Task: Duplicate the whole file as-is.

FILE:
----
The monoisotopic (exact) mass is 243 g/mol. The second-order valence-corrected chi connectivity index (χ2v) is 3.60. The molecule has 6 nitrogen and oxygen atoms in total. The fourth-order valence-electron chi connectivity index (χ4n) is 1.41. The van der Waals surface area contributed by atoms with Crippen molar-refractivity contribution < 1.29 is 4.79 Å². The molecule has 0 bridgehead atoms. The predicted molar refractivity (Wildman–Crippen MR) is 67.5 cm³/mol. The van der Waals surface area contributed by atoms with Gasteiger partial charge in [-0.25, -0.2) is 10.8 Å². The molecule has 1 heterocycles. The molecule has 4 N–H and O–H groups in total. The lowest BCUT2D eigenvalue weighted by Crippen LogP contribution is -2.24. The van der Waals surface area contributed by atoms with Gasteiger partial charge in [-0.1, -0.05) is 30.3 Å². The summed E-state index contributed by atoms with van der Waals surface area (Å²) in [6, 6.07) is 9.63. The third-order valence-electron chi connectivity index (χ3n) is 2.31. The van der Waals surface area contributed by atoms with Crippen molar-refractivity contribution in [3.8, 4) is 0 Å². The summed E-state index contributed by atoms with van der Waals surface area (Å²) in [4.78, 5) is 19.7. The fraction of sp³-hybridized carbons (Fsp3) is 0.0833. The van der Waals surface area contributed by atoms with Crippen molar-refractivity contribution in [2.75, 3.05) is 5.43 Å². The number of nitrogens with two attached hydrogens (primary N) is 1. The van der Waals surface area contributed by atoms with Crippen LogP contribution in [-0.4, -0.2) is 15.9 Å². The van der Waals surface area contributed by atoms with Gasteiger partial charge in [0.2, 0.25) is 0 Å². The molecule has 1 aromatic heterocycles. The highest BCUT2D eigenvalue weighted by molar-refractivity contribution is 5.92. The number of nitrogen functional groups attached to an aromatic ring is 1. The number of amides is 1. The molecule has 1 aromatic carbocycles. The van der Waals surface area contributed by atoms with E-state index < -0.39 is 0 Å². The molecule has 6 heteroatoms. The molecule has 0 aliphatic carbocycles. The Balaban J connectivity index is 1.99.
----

The monoisotopic (exact) mass is 243 g/mol. The second-order valence-corrected chi connectivity index (χ2v) is 3.60. The molecule has 6 nitrogen and oxygen atoms in total. The fourth-order valence-electron chi connectivity index (χ4n) is 1.41. The van der Waals surface area contributed by atoms with Crippen molar-refractivity contribution < 1.29 is 4.79 Å². The molecule has 0 bridgehead atoms. The predicted molar refractivity (Wildman–Crippen MR) is 67.5 cm³/mol. The van der Waals surface area contributed by atoms with Gasteiger partial charge in [-0.25, -0.2) is 10.8 Å². The molecule has 1 heterocycles. The molecule has 4 N–H and O–H groups in total. The lowest BCUT2D eigenvalue weighted by Crippen LogP contribution is -2.24. The van der Waals surface area contributed by atoms with Gasteiger partial charge in [-0.1, -0.05) is 30.3 Å². The summed E-state index contributed by atoms with van der Waals surface area (Å²) in [6, 6.07) is 9.63. The third-order valence-electron chi connectivity index (χ3n) is 2.31. The van der Waals surface area contributed by atoms with Crippen molar-refractivity contribution in [3.8, 4) is 0 Å². The summed E-state index contributed by atoms with van der Waals surface area (Å²) in [4.78, 5) is 19.7. The fraction of sp³-hybridized carbons (Fsp3) is 0.0833. The van der Waals surface area contributed by atoms with Crippen molar-refractivity contribution in [2.75, 3.05) is 5.43 Å². The number of nitrogens with two attached hydrogens (primary N) is 1. The van der Waals surface area contributed by atoms with Crippen LogP contribution in [-0.4, -0.2) is 15.9 Å². The van der Waals surface area contributed by atoms with Gasteiger partial charge in [0.2, 0.25) is 0 Å². The molecule has 1 aromatic heterocycles. The highest BCUT2D eigenvalue weighted by molar-refractivity contribution is 5.92. The number of nitrogen functional groups attached to an aromatic ring is 1. The number of amides is 1. The molecule has 1 aromatic carbocycles. The van der Waals surface area contributed by atoms with E-state index < -0.39 is 0 Å². The molecule has 6 heteroatoms. The molecule has 0 aliphatic carbocycles. The Balaban J connectivity index is 1.99.